USA v. Isabel Martinez


Opinion issued by court as to Appellant Isabel Martinez in 15-12829, Appellant Martha Parker in 15-12941. Decision: Affirmed. Opinion type: Non-Published. Opinion method: Per Curiam. The opinion is also available through the Court's Opinions page at this link [15-12829, 15-12941]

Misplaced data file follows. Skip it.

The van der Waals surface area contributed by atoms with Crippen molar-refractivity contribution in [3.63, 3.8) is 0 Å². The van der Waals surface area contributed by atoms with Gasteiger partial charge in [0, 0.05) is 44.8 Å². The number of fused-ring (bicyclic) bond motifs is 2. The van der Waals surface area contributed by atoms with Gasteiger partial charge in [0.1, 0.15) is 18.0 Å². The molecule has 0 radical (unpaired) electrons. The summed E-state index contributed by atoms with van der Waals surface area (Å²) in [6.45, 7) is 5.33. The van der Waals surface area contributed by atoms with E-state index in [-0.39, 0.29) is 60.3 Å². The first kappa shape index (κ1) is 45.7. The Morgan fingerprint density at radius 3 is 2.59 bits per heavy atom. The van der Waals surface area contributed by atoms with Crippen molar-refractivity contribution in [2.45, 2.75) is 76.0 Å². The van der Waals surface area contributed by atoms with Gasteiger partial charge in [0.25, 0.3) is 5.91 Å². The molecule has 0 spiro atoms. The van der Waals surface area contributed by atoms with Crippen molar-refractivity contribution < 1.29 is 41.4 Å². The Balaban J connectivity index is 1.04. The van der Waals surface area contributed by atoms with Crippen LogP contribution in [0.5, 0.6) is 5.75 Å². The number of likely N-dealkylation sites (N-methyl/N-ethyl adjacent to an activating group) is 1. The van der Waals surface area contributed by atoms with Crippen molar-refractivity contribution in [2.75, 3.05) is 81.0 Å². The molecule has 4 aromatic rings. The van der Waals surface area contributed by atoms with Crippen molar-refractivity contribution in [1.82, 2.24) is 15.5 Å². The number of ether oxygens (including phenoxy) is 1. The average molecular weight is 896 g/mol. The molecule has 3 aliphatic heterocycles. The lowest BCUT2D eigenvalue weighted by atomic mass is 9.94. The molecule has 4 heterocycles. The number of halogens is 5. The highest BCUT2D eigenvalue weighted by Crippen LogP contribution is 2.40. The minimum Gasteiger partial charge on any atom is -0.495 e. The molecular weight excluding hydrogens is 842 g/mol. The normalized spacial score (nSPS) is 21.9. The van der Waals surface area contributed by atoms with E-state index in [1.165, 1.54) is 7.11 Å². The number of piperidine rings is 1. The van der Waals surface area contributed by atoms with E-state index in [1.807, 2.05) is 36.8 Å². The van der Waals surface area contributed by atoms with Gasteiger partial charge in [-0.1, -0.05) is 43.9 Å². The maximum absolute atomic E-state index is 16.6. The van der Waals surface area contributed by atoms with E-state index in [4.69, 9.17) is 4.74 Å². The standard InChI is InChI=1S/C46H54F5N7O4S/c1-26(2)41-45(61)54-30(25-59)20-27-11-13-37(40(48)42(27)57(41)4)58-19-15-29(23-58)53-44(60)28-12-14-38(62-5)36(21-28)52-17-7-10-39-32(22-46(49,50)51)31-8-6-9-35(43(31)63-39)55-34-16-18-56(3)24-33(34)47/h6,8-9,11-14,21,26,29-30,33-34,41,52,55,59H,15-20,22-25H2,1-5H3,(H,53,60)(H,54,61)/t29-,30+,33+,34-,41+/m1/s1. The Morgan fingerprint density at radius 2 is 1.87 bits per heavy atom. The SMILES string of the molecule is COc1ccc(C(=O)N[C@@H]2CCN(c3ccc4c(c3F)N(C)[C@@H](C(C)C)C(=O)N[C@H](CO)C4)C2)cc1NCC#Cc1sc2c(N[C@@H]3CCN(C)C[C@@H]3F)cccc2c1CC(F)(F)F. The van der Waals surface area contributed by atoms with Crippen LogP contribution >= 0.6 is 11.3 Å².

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Case: 15-12829 Date Filed: 01/18/2017 Page: 1 of 18 [DO NOT PUBLISH] IN THE UNITED STATES COURT OF APPEALS FOR THE ELEVENTH CIRCUIT ________________________ No. 15-12829 Non-Argument Calendar ________________________ D.C. Docket No. 1:14-cr-20639-FAM-2 UNITED STATES OF AMERICA, Plaintiff-Appellee, versus ISABEL MARTINEZ, Defendant-Appellant. ________________________ No. 15-12941 Non-Argument Calendar ________________________ D.C. Docket No. 1:14-cr-20639-FAM-6 UNITED STATES OF AMERICA, Plaintiff-Appellee, versus Case: 15-12829 Date Filed: 01/18/2017 Page: 2 of 18 MARTHA PARKER, Defendant-Appellant. ________________________ Appeals from the United States District Court for the Southern District of Florida ________________________ (January 18, 2017) Before TJOFLAT, JULIE CARNES and JILL PRYOR, Circuit Judges. PER CURIAM: In this multi-appellant appeal, Martha Parker appeals her conviction for conspiracy to commit bank fraud, in violation of 18 U.S.C. § 1349, and three counts of bank fraud, in violation of 18 U.S.C. § 1334(1) and (2). Parker argues that the government failed to present sufficient evidence that she knew of and intended to participate in the scheme to defraud banks and, accordingly, the district court committed reversible error in failing to grant her motion for summary judgment of acquittal. Isabel Martinez appeals her conviction and sentence for conspiracy to commit bank fraud, in violation of 18 U.S.C. § 1349, and four counts of bank fraud, in violation of 18 U.S.C. § 1334(1) and (2). Martinez argues, first, that the district court plainly erred in trying her jointly with Parker, thereby violating her Sixth Amendment rights, because a misjoinder of both the charges in the 2 Case: 15-12829 Date Filed: 01/18/2017 Page: 3 of 18 indictment and of the parties occurred and denied her a fair trial. Specifically, she argues that the indictment charged two separate conspiracies involving the same modus operandi but different people and entities, and that Parker was the only individual charged in both. She argues that there was only one transaction involving both herself and Parker charged in the indictment, and because the two women did not know each other or knowingly transact business with each other, their association was largely accidental. She argues that, even if the defendants were not misjoined, they should have been severed to avoid prejudice under Federal Rule of Criminal Procedure 14(a) because the quantum of evidence at trial was significantly greater against Parker than against herself. Secondly, Martinez argues that the district court abused its discretion in sentencing her to 84 months’ imprisonment when Parker received a minor-role reduction and only 46 months’ imprisonment, and Cesar Alvarez Munoz, the acknowledged hub of the conspiracy, received a 36 month sentence. Martinez argues that the district court specifically noted her “cavalier” attitude at trial and improperly considered that when imposing sentence. Martinez and Parker were named, along with four other co-defendants, in a 15-count indictment. Parker was charged with one count of conspiracy to commit bank fraud, three counts of bank fraud, and one count of wire fraud. Martinez was charged with same conspiracy count as Parker and one of same bank-fraud counts, 3 Case: 15-12829 Date Filed: 01/18/2017 Page: 4 of 18 as well as with three separate counts of bank fraud. The indictment alleged, in relevant part, that Martinez, Parker, and their co-defendants conspired to defraud various financial institutions by using unqualified “straw buyers” to purchase and finance residential properties in Florida and then divert the funds for their own benefit. It charged that Parker, a licensed real estate agent and mortgage broker, recruited straw buyers with good credit to serve as qualifying mortgage applicants for fraudulent purchase and financing of the properties; that fraudulent documents were prepared and submitted to lenders to induce them to fund mortgage loans to finance the purchase of the properties; and that Martinez, a licensed title agent and mortgage broker, prepared or caused to be prepared fraudulent closing statements in furtherance of the conspiracy. Martinez and Parker both pled not guilty and proceeded to a joint trial. A jury found Martinez guilty of all five counts against her. The same jury found Parker guilty of the conspiracy and bank fraud counts against her, and not guilty of wire fraud. We will address each of their arguments in turn. Parker We review a challenge to the sufficiency of the evidence supporting a criminal conviction de novo, examining the evidence in the light most favorable to the government and drawing all reasonable inferences and making all credibility choices in the government’s favor. United States v. Silvestri, 409 F.3d 1311, 1327 4 Case: 15-12829 Date Filed: 01/18/2017 Page: 5 of 18 (11th Cir. 2005). The relevant question is whether a reasonable jury could have concluded that the evidence established the defendant’s guilt beyond a reasonable doubt. Id. We “will not disturb a guilty verdict unless, given the evidence in the record, no trier of fact could have found guilt beyond a reasonable doubt.” Id. (quotations omitted). It is unnecessary for the government “to disprove every reasonable hypothesis of innocence, as the jury is free to choose among reasonable constructions of the evidence.” United States v. Mieres-Borges, 919 F.2d 652, 656 (11th Cir. 1990). “[W]hen a criminal defendant chooses to testify on [her] own behalf, [her] statements, if disbelieved by the jury, may be considered as substantive evidence of [her] guilt.” United States v. Taohim, 817 F.3d 1215, 1221 (11th Cir. 2013) (quotations omitted). “The test for sufficiency of evidence is identical regardless of whether the evidence is direct or circumstantial, and no distinction is to be made between the weight given to either direct or circumstantial evidence.” United States v. Doe, 661 F.3d 550, 560 (11th Cir. 2011) (quotation omitted). However, “[w]here the government relies on circumstantial evidence, reasonable inferences, and not mere speculation, must support the jury’s verdict.” Id. (quotations omitted). A defendant is guilty of bank fraud if she “knowingly executes, or attempts to execute, a scheme or artifice—(1) to defraud a financial institution; or (2) to obtain any of the moneys, funds, credits, assets, securities, or other property owned 5 Case: 15-12829 Date Filed: 01/18/2017 Page: 6 of 18 by, or under the custody or control of, a financial institution, by means of false or fraudulent pretenses, representations, or promises.” 18 U.S.C. § 1344. In tandem, 18 U.S.C. § 1349 provides that “any person who attempts or conspires to commit any offense under this chapter shall be subject to the same penalties as those prescribed for the offense, the commission of which was the object of the attempt or conspiracy.” 28 U.S.C. § 1349. To sustain a conviction for conspiracy under 18 U.S.C. § 1349, the government must prove that (1) a conspiracy existed; (2) the defendant knew of the plan; and (3) the defendant knowingly and voluntarily joined the plan. United States v. Moran, 778 F.3d 942, 960 (11th Cir. 2015). Because a conspiracy “is predominately mental in composition, the government may prove the elements by circumstantial evidence.” Id. The government does not need to prove that the defendant knew all of the details of the conspiracy, but only that the defendant knew of the essential nature of the conspiracy.” Id. (quotations and citations omitted). A conviction may be upheld “when the circumstances surrounding a person’s presence at the scene of conspiratorial activity are so obvious that knowledge of its character can be fairly attributed to [her].” Id. at 960–61. A conviction for bank fraud under § 1344(1) requires proof that (1) the defendant “intentionally participated in a scheme or artifice to deprive another of money or property”; and (2) that the intended victim was a federally insured 6 Case: 15-12829 Date Filed: 01/18/2017 Page: 7 of 18 financial institution. United States v. McCarrick, 294, F.3d 1286, 1290 (11th Cir. 2002). Similarly, a conviction under § 1344(2) requires proof that (1) a scheme existed to obtain money in the custody of a federally insured bank by fraud; (2) the defendant participated in the scheme by means of material false pretenses, representations or promises; and (3) the defendant acted knowingly. Id. Circumstantial evidence may prove a defendant’s knowledge and intent. United States v. Williams, 390 F.3d 1319, 1325 (11th Cir. 2004). Here, the district court did not err in denying Parker’s motions for a judgment of acquittal because sufficient evidence existed from which a reasonable jury could have concluded that Parker knowingly participated in the fraud. See Silvestri, 409 F.3d at 1327. Although the evidence is circumstantial, reasonable inferences support the jury’s verdict. See Doe, 661 F.3d at 560. As an initial matter, Parker does not contest the existence of the fraudulent scheme, or that she recruited two individuals as investors. She argues only that she did not knowingly participate in the fraud because she was unaware that the scheme, or her participation in it, was fraudulent. However, testimony shows, first, that Parker was a licensed real estate agent and mortgage broker either during or prior to the time of the fraud, and that she also had held various insurance licenses. This suggests she possessed general knowledge of the common practices and procedures of the real estate and mortgage industries. Parker’s statements to a 7 Case: 15-12829 Date Filed: 01/18/2017 Page: 8 of 18 special agent investigating the case show that Parker knew the role the straw buyers she recruited would play in the transactions, while Parker’s prior experience in and knowledge of real estate and mortgage matters suggest knowledge that straw-purchaser transactions would be fraudulent. Moreover, one of the two individuals Parker recruited to purchase real estate properties in Florida, Jose Guzman, testified that Parker knew he was a truck driver making about $13,000 when she recruited him. Yet, Parker informed him that he “qualified” to purchase three such properties. Similarly, testimony shows that the other individual, Leslie Fuentes, also a friend of Parker’s, made around $30,000 per year as an administrative assistant. Parker recruited her to purchase a property for more than $500,000. According to Guzman’s and Fuentes’s testimony, Parker told the straw buyers that they did not need to make any down payments or invest any money of their own, and that “investors” would rent the properties and make the mortgage payments. Guzman was aware that his only role in the investment was to “put down [his] name” in exchange for the payments he received. Parker collected personal identity and financial information from Guzman and Fuentes and accompanied both of them to their first property closing. They signed the papers put in front of them without knowing their contents and lacking an explanation of what happened at the property closing. 8 Case: 15-12829 Date Filed: 01/18/2017 Page: 9 of 18 Additionally, Guzman testified that he turned down Parker’s offer to help him arrange a short-sale transaction when his properties fell into foreclosure. Yet, Parker sent an authorization form to Wells Fargo to release his loan information with a signature that Guzman testified was not his. Fuentes testified that Parker told her that Parker invested in an apartment in one of the property developments, although no evidence exists of her actually doing so. Parker contended that the money she received from the scheme was referral fees. However, testimony further showed that Parker mishandled the money she received from the scheme by accepting referral fees that went outside PRG and failing to properly report the fees in financial or tax documents, all of which provide further circumstantial evidence that Parker knew the transactions were fraudulent. Although Parker testified that she knew nothing of the fraud, given the evidence of Parker’s knowledge of the real estate and mortgage industries, the difference between the financial situations of straw buyers and the properties they qualified to purchase, Parker’s awareness that her recruits would be purchasers in name only, her mishandling of her referral fees, the lack of information provided to buyers, and the fraudulent nature of the documents, it was reasonable for a jury to infer that Parker knew the essential nature of the fraudulent plan, even if she did not know all of the details, and that she intentionally participated in the plan. See Doe, 661 F.3d at 560; Silvestri, 409 F.3d at 1327; Moran, 778 F.3d at 960; 9 Case: 15-12829 Date Filed: 01/18/2017 Page: 10 of 18 McCarrick, 294 F.3d at 1290. The district court did not err in denying Parker’s motion for judgment of acquittal, as the evidence presented at trial sufficiently showed that she knowingly and intentionally participated in the conspiracy to commit bank fraud when she recruited straw buyers for the scheme to defraud mortgage lenders. Accordingly, we affirm. Martinez’s Conviction Challenge Because Martinez did not argue for a severance below, we review only for plain error. United States v. Olano, 507 U.S. 725, 731–32 (1993). Under plainerror review, Martinez must show (1) an error that (2) is plain, (3) affects substantial rights, and (4) seriously affects the fairness, integrity, or public reputation of judicial proceedings. Id. at 732. Federal Rule of Criminal Procedure 8(b) provides that multiple defendants may be charged together in the same indictment if they are alleged to have participated in the same act or transaction, or in the same series of acts or transactions constituting an offense. Fed. R. Crim. P. 8(b). Rule 14(a) provides that, if it appears that a defendant is prejudiced by a joinder of offenses or of defendants in an indictment or a consolidation for trial, “the court may order separate trials of counts, sever the defendants’ trials, or provide whatever other relief justice requires.” Fed. R. Crim. P. 14(a). 10 Case: 15-12829 Date Filed: 01/18/2017 Page: 11 of 18 The trial court determines prior to trial whether joinder of offenses is proper under Fed. R. Crim. Pro. 8(b) based on an examination of the allegations stated on the face of the indictment. United States v. Diaz, 248 F.3d 1065, 1102 (11th Cir. 2001). Joinder is improper if it results in “actual prejudice because it had substantial and injurious effect or influence in determining the jury’s verdict.” Id. If the allegations in the indictment, taken as true, establish a single conspiracy and there is no claim of prosecutorial bad faith or an erroneous interpretation of law, then initial joinder was proper. United States v. Morales, 868 F.2d 1562, 1569 (11th Cir. 1989). “Joint trials play a vital role in the criminal justice system and serve important interests: they reduce the risk of inconsistent verdicts and the unfairness inherent in serial trials, lighten the burden on victims and witnesses, increase efficiency, and conserve scarce judicial resources. Zafiro v. United States, 506 U.S. 534, 537 (1993); United States v. Lopez, 649 F.3d 1222, 1233–34 (11th Cir. 2011). In this circuit, “defendants who are indicted together are usually tried together.” Lopez, 649 F.3d at 1234. “This rule is even more pronounced in conspiracy cases ….” Id. To justify a severance, the defendant bears the “heavy burden of demonstrating that compelling prejudice would result from a joint trial.” Id. “To show compelling prejudice, a defendant must establish that (1) a joint trial would 11 Case: 15-12829 Date Filed: 01/18/2017 Page: 12 of 18 actually prejudice the defendant and (2) a severance is the only proper remedy for that prejudice—jury instructions or some other remedy short of severance will not work.” Id. In demonstrating prejudice, it is insufficient that the defendants “may have a better chance of acquittal in separate trials.” Zafiro, 506 U.S. at 540. Rather, the defendant must establish that the joint trial resulted in a “specific and compelling prejudice” to her. United States v. Liss, 265 F.3d 1220, 1228 (11th Cir. 2001). We have held that severance may be necessary where, inter alia, (1) the defendants rely upon mutually antagonistic defenses, and (2) a cumulative and prejudicial “spill over” effect may prevent the jury from making an individualized determination as to each defendant because it cannot sift through the evidence as necessary. United States v. Chavez, 584 F.3d 1354, 1360–61 (11th Cir. 2009). The jury pronouncing different verdicts for the various defendants and counts is evidence that the jury properly sifted through the evidence to make the requisite individualized determinations as to each defendant. United States v. Diaz, 248 F.3d 1065, 1101 (11th Cir. 2001). We previously held that where the sheer number of defendants, charges, standards of proof, and culpability, as well as the volume of evidence, make it “nearly impossible for a jury to … assess the guilt or innocence of each defendant independently,” the jury may not be able to make a reliable judgment. Blakenship, 382 F.3d 1110, 1124 (11th Cir. 2004). 12 Case: 15-12829 Date Filed: 01/18/2017 Page: 13 of 18 Here, the district court committed no error in trying Martinez and Parker together. First, the defendants were charged with the same conspiracy, in which they did not interact but nevertheless participated in the same series of transactions involving the same key players and the same modus operandi. See Fed. R. Crim. P. 8(b); Diaz, 248 F.3d at 1102; Morales, 368 F.2d at 1569. Both were charged with one count of bank fraud involving the same real estate transaction. Although they were each charged with three counts of bank fraud for transactions that did not involve the other—and Parker was charged with one count of wire fraud—each transaction for which they were charged was part of the overall conspiracy. Martinez argues that Parker’s wire fraud charge involved a separate conspiracy in which Martinez was uninvolved. She is incorrect—it was simply a different charge stemming from the same conspiracy. Second, there is no evidence that the joinder of the two defendants resulted in any prejudice to Martinez warranting severance. See Fed. R. Crim. P. 14(a); Lopez, 649 F.3d at 1234. Because Martinez and Parker played roles on the opposite ends of the scheme—Parker recruited purchasers in the first instance, and Martinez closed transactions—witnesses largely testified against one defendant or the other, and the number of witnesses testifying in each defendant’s case was almost even, avoiding any potential prejudicial spill-over effect. See Chavez, 584 F.3d at 1360–61. Although the transactions at issue in the case were complicated, 13 Case: 15-12829 Date Filed: 01/18/2017 Page: 14 of 18 there were not so many defendants nor so much evidence that trying them together was untenable for the jury. See Blakenship, 382 F.3d at 1124. Indeed, presenting testimony in regard to both defendants, involving both ends of the scheme, presented a clearer picture of the overall conspiracy, which would, if anything, better ensure a fair trial. Moreover, their differing roles prevented them from relying on mutually antagonistic defenses. See Chavez, 584 F.3d at 1354. Contrary to Martinez’s assertion, the quantum of evidence at trial was not largely against Parker, but against Martinez, whose charges involved more witnesses and whose larger role in the overall scheme is evidenced by the fact that Parker received a minor-role reduction at sentencing while Martinez did not. Finally, the district court issued a limiting instruction telling the jury that it must consider each defendant and each charge individually. In opening argument, Martinez’s counsel made the same point. Thus, any prejudice that might have arisen was remedied. See Lopez, 649 F.3d at 1234. The jury’s acquittal of Parker of the wire fraud count, while finding the defendants guilty on other counts, further supports that the jury sifted through the evidence to make individual determinations for each charge. See Diaz, 248 F.3d at 1101. Thus, the district court did not plainly error in trying the two defendants together because they were charged with the same conspiracy, involving the same 14 Case: 15-12829 Date Filed: 01/18/2017 Page: 15 of 18 key players, a series of real estate transactions involving the same modus operandi, and there is no evidence that joining them resulted in any prejudice to Martinez. Martinez’s Sentence Challenge We review the substantive reasonableness of a sentence for abuse of discretion, a standard that “allows a range of choice for the district court, so long as that choice does not constitute a clear error of judgment.” U.S. v. Irey, 612 F.3d 1160, 1188–89 (11th Cir. 2010) (en banc). “The party challenging the sentence bears the burden to show it is unreasonable in light of the record and the § 3353(a) factors.” United States v. Tome, 611 F.3d 1371, 1378 (11th Cir. 2010). Under 18 U.S.C. § 3553(a), the district court is required to impose a sentence “sufficient, but not greater than necessary, to comply with the purposes” of § 3553(a)(2)—the need to reflect the seriousness of the offense, promote respect for the law, provide just punishment, deter criminal conduct, protect the public from the defendant’s future criminal conduct, and effectively provide the defendant with educational or vocational training, medical care, or other correctional treatment. 18 U.S.C. § 3553(a)(2). In imposing a particular sentence, the court must also consider the nature and circumstances of the offense; the history and characteristics of the defendant; the kinds of sentences available; the applicable guideline range; the pertinent policy statements of the Sentencing Commission; the 15 Case: 15-12829 Date Filed: 01/18/2017 Page: 16 of 18 need to avoid unwarranted sentencing disparities; and the need to provide restitution to victims. Id. § 3553(a)(1), (3)–(7). The weight to accord any given § 3553(a) factor is a matter committed to the sound discretion of the district court. United States v. Williams, 526 F.3d 1312, 1322 (11th Cir. 2008). A district court abuses its discretion and imposes a substantively unreasonable sentence when it fails to afford consideration to relevant factors that were due significant weight, gives substantial weight to an improper or irrelevant factor, or commits a clear error of judgment in considering the proper factors. Irey, 612 F.3d at 1190. We only vacate a sentence if “left with the definite and firm conviction that the district court committed a clear error of judgment in weighing the § 3553(a) factors by arriving at a sentence that lies outside the range of reasonable sentences dictated by the facts of the case.” Id. The district court need not discuss or state each factor explicitly; “acknowledgement the district court has considered the defendant’s arguments and the § 3553(a) factors will suffice.” United States v. Gonzalez, 550 F.3d 1319, 1324 (11th Cir. 2008). A sentence within the guideline range is ordinarily expected to be reasonable. Id. Here, the district court did not abuse its discretion in imposing an 84month sentence. The sentence fell within Martinez’s advisory guideline range, so there is an expectation of reasonableness. See Gonzalez, 550 F.3d at 1324. The 16 Case: 15-12829 Date Filed: 01/18/2017 Page: 17 of 18 record shows that the district court not only considered Martinez’s arguments, but discussed them at length during the sentencing hearing. See id. On appeal, Martinez argues primarily that there is a disparity between her sentence and the smaller ones received by co-defendants in the case. The record shows that the district court considered the potential for sentencing disparities, explaining at sentencing that Martinez’s case was not comparable to that of her co-defendants because, unlike Martinez, they accepted responsibility for their actions and did not commit perjury at trial, as Martinez had done. Thus, any disparities in sentencing were warranted. See 18 U.S.C. § 3553(a)(6). Additionally, Martinez’s argument that the district court relied on her demeanor at trial in imposing a harsher sentence is not borne out by the record. At the start of the sentencing hearing, the district court noted that Martinez had a cavalier attitude at trial and that it “may influence me.” But, at sentencing, Martinez and her sister-in-law explained Martinez’s smiles and laughter during witness testimony. After hearing that explanation, the district court stated that it would not consider her demeanor in imposing a sentence. Rather, the district court gave significant weight to Martinez’s perjury. The court noted a need to protect the public and indicated that it had considered the § 3553(a) factors, the presentence investigation report, trial testimony, letters from Martinez’s family and friends, and the arguments of counsel in imposing a sentence. It was within the 17 Case: 15-12829 Date Filed: 01/18/2017 Page: 18 of 18 court’s discretion to give greater weight to some factors over others, and thus, the district court committed no clear error of judgment. See Williams, 526 F.3d at 1322; Gonzalez, 550 F.3d at 1324; Irey, 612 F.3d at 1190. Martinez’s sentence was substantively reasonable because her withinguideline sentence reflected a reasonable weighing of the 18 U.S.C. § 3553(a) factors, including the need to avoid unwarranted sentencing disparities, and the district court—despite some comments earlier in the sentencing hearing—stated that it did not take into account Martinez’s seemingly cavalier attitude at trial in imposing a sentence. Accordingly, we affirm. AFFIRMED. 18